Students Recognized for Creativity and Innovation

Students Recognized for Creativity and Innovation

Milton Fisher Scholarship for Innovation and Creativity Awarded to 11; Honorable Mention to 7

Next Deadline for Applications: April 30, 2016

New Haven, CT (September 14, 2015) - The Community Foundation for Greater New Haven, the region’s largest grantmaker and charitable endowment, announces the winners of the Milton Fisher Scholarship for Innovation and Creativity for students who came up with distinctive solutions to problems faced by their schools, communities, and families.  

A large number of extraordinary applications were received this year. While each application submitted for consideration highlighted a creative project, scholarships were awarded to the candidates whose innovative and distinctive projects had the most likely potential impact. In total, eleven four-year scholarships and seven honorable mentions totaling $107,500 were awarded.  

The Milton Fisher Scholarship for Innovation and Creativity was established in 2003 at The Community Foundation for Greater New Haven by the Reneé B. Fisher Foundation. This scholarship is not a traditional scholarship focused on rewarding academic achievement and addressing financial need.  Its specific goal is to reward and encourage innovative and creative problem-solving. High school juniors and seniors and college freshmen from Connecticut and the New York metropolitan area are eligible to apply. The application deadline for 2016 is April 30th.  Potential applicants should consult the listings of past winners at www.rbffoundation.org and may apply online at www.cfgnh.org/scholarships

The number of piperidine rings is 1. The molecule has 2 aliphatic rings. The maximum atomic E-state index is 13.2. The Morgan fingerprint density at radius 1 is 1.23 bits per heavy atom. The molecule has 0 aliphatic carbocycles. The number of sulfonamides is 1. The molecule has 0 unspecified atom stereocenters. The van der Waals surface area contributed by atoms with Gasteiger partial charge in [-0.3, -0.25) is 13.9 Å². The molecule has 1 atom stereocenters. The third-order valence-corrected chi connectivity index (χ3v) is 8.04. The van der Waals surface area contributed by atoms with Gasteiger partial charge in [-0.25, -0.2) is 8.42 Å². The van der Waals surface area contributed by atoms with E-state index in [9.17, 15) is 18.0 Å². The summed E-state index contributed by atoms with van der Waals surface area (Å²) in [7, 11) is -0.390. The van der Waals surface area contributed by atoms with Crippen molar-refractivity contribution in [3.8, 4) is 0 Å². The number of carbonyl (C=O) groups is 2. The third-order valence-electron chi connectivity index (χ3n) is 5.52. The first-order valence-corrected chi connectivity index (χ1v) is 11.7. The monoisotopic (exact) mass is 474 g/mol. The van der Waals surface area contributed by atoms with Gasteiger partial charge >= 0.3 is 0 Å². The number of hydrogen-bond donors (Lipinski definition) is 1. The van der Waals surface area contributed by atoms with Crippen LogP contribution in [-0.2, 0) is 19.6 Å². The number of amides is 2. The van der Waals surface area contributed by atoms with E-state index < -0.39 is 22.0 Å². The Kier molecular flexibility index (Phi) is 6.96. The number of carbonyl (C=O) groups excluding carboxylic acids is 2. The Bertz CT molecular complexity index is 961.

For more information, please email mfscholarship@gmail.com or contact Denise Canning at The Community Foundation for Greater New Haven at 203-777-7076 or dcanning@cfgnh.org.

Milton Fisher was born and educated in New York City and was a Connecticut resident from 1960 until his death in 2001. He was an attorney and an investment banker who also taught a unique course for adults called "Applied Creativity" for over 25 years. His deep interest in the roots of creativity, and the many exercises he developed to help people become more innovative and creative in their lives, also led him to write the book Intuition: How to Use it in your Life, which has been translated into several languages. Fisher also served on the boards of several public companies and wrote two books about Wall Street.